Jonas Gwangwa, Trombonist and Anti-Apartheid Activist, Dies at 83

As soon as he could play, Mr. Gwangwa was swept up in the jazz boom in Sophiatown, a racially mixed Johannesburg neighborhood where a vibrant youth culture emerged in the postwar years.

Together with Mr. Masekela and the saxophonist Kippie Moeketsi, he journeyed to Cape Town to seek out Dollar Brand (later known as Abdullah Ibrahim), a young piano phenom whom musicians in both cities were talking about. When they found him, the Jazz Epistles were born: six blazing young talents, all fascinated by American bebop but intent on giving voice to the cosmopolitan imagination of young South Africans.

In 1960, police in the Sharpeville township massacred a group of protesters against apartheid restrictions. A harsh government crackdown followed in all realms of society. After touring with “King Kong” in London, Mr. Gwangwa remained abroad, eventually moving to New York to enroll at the Manhattan School of Music.

He roomed with Mr. Masekela for a time and became increasingly active in the milieu of A.N.C.-aligned expatriate artists. He helped to edit the speech that the poet Keorapetse Kgositsile, an old friend, wrote for the vocalist and activist Miriam Makeba to read before the United Nations in 1963. He was the arranger of a Grammy-winning album by Ms. Makeba and Harry Belafonte, and he performed at the 1965 “Sound of Africa” concert at Carnegie Hall, alongside Mr. Masekela, Ms. Makeba and others. He also led his own ensembles, including African Explosion, which released one album, “Who?” (1969).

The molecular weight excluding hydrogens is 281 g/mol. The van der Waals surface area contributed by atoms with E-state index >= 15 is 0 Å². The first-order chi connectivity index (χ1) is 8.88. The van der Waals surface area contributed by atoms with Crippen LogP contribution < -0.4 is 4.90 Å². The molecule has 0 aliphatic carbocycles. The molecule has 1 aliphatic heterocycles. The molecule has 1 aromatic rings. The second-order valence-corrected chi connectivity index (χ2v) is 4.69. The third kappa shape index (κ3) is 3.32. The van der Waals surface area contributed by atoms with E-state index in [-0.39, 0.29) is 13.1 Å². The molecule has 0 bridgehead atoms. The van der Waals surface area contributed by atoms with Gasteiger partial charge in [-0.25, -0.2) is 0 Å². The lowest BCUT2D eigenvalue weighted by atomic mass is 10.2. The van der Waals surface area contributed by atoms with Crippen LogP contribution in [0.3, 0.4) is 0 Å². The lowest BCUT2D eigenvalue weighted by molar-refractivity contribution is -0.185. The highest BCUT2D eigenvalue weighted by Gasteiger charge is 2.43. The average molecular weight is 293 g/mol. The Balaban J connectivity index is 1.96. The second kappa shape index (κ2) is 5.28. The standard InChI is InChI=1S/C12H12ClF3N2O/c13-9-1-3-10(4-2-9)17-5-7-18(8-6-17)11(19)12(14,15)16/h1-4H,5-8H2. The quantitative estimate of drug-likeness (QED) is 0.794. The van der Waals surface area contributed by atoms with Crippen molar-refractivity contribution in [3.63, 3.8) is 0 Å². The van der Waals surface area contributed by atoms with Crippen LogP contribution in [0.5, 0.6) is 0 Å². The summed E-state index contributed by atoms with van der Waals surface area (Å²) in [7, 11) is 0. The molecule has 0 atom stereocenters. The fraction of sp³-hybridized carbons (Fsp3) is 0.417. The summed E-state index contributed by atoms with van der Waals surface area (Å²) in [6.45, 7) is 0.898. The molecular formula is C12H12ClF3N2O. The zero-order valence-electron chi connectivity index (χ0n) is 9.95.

Mr. Gwangwa’s apartment in New York became a meeting ground for fellow musicians and activists, fondly referred to as “the embassy.”

In 1976, after a stint in Atlanta, Mr. Gwangwa moved with his family to Gaborone, Botswana, where he founded Shakawe, a group of exiled South African jazz musicians, and became a member of the Medu Art Ensemble, an interdisciplinary collective engaged in the anti-apartheid struggle. In 1977, he appeared in Lagos, Nigeria, at the Second World Black and African Festival of Arts and Culture, known as Festac, a historic gathering of representatives from around the African continent and across the diaspora. Taking in the range of talent on hand, he decided to organize the South African performers into a unified multidisciplinary production. They were a hit.

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